Weekend in Pictures

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Ahh, a dog's life, full of walks, treats, and sleep. Not bad :)

Ahh, a dog’s life, full of walks, treats, and sleep. Not bad :)

Our new favorite hot sauce has been discovered: Marshall's Haute Sauce with Serranos, Ginger, and Lemongrass. Insanely tasty and made right here in Portland!!

Our new favorite hot sauce has been discovered tucked away at New Seasons Market: Marshall’s Haute Sauce has serrano peppers, ginger and lemongrass. It’s insanely tasty – plus it’s made right here in Portland!!

With sunset so early, taking this walk around dinnertime in my neighborhood showed me a pretty cool moon. Taking this while walking the dog meant a wee bit out of focus though :)

With sunset so early, taking this walk around dinnertime in my neighborhood and noticed some pretty cool moonlight. Taking this while walking the dog meant a wee bit out of focus though :)

I've never shot evening very well since I always just take advantage of natural light, so the moon is a bit shiny, but it was sure calling attention to it's fullness!!

I’ve never shot evening very well since I always just take advantage of natural light, so the moon is a bit shiny, but it was sure calling attention to it’s fullness!!

Well well, I have a new love - take a sweet potato or a yam, nuke it for 5 minutes, cut it open and add black beans that have been sauteed with garlic and chipotles, and topped with a little fake sour cream (no dairy for me!). Gorgeous little bitta comfort food and vegan to boot!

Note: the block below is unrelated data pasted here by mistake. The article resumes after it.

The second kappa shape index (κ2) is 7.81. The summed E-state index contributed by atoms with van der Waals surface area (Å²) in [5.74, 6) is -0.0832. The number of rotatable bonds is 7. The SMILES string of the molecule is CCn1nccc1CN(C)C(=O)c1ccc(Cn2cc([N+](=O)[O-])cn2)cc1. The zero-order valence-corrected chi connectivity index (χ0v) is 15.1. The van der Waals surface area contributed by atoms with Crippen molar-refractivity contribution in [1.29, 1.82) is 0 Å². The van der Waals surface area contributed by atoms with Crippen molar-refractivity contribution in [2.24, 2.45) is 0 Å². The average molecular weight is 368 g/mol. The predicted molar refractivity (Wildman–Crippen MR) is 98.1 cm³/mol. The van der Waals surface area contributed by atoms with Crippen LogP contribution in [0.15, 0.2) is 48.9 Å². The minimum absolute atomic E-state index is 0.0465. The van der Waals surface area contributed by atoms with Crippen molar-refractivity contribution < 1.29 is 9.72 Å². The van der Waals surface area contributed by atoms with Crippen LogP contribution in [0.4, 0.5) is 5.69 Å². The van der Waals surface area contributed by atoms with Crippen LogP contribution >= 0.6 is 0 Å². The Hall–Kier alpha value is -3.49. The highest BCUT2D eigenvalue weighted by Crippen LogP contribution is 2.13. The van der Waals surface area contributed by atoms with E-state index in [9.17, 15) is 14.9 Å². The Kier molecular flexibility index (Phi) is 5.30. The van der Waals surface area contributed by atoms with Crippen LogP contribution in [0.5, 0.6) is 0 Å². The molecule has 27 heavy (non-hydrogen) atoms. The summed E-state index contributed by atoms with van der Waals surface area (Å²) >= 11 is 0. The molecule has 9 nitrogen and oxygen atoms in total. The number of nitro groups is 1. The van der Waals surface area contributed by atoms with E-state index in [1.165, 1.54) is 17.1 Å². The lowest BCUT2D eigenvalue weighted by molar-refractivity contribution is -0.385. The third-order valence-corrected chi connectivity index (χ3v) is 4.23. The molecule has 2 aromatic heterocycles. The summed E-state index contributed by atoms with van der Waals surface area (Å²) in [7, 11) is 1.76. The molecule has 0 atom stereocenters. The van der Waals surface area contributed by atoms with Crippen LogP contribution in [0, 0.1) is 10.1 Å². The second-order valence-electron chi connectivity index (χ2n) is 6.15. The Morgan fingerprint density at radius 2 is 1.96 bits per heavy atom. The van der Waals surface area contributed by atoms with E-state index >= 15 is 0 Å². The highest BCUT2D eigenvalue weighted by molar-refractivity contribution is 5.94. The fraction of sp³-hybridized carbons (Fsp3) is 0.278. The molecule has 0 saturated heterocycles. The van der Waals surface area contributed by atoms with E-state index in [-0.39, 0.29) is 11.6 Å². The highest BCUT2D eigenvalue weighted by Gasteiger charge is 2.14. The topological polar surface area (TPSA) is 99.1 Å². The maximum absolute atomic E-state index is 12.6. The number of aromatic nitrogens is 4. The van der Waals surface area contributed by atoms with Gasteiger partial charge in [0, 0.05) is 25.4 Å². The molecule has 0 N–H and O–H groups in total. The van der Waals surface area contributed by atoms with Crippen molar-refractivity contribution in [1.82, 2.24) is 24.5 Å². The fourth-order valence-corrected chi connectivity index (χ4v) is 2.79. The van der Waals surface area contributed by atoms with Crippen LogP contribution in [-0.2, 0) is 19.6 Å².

Well, I have a new love – grab an organic sweet potato or yam, nuke it 5 minutes, cut it down the middle and add black beans that have been sauteed with garlic and chipotles in adobo, then top with a dollop of vegan sour cream. Gorgeous bit o’ comfort food on a cold night!

Well, the husband is down with a cold but...unlike many fellas out there, my hubby has been an absolute trooper. *I* am actually the one making him take it easy and pace himself, as he's still biking to work through it and even did a small landscaping job on the side this weekend. (image source)

Well, the husband is down with a cold but…unlike many fellas out there, my hubby has been an absolute trooper. *I* am actually the one making him take it easy and pace himself, as he’s still biking to work through it and even did a small landscaping job on the side this weekend. Dosing him up big time with elderberry syrup, echinacea, vitamin c, and zinc, along with hot tea and chicken soup to keep him going strong since he doesn’t have any sick time yet. Seems to be working well and the best thing is – I’m not sick at all! Woo hoo! (image source)

With a whole bunch of apples left over from Thanksgiving (something makes me very happy I didn't end up doing a 2nd dessert!), I made these lovely gluten free apple oat muffins with cinnamon swirl on top. The recipe isn't vegan but it can easily be veganized. Ping me if you want me to publish the recipe - they are soooo moist and tasty!!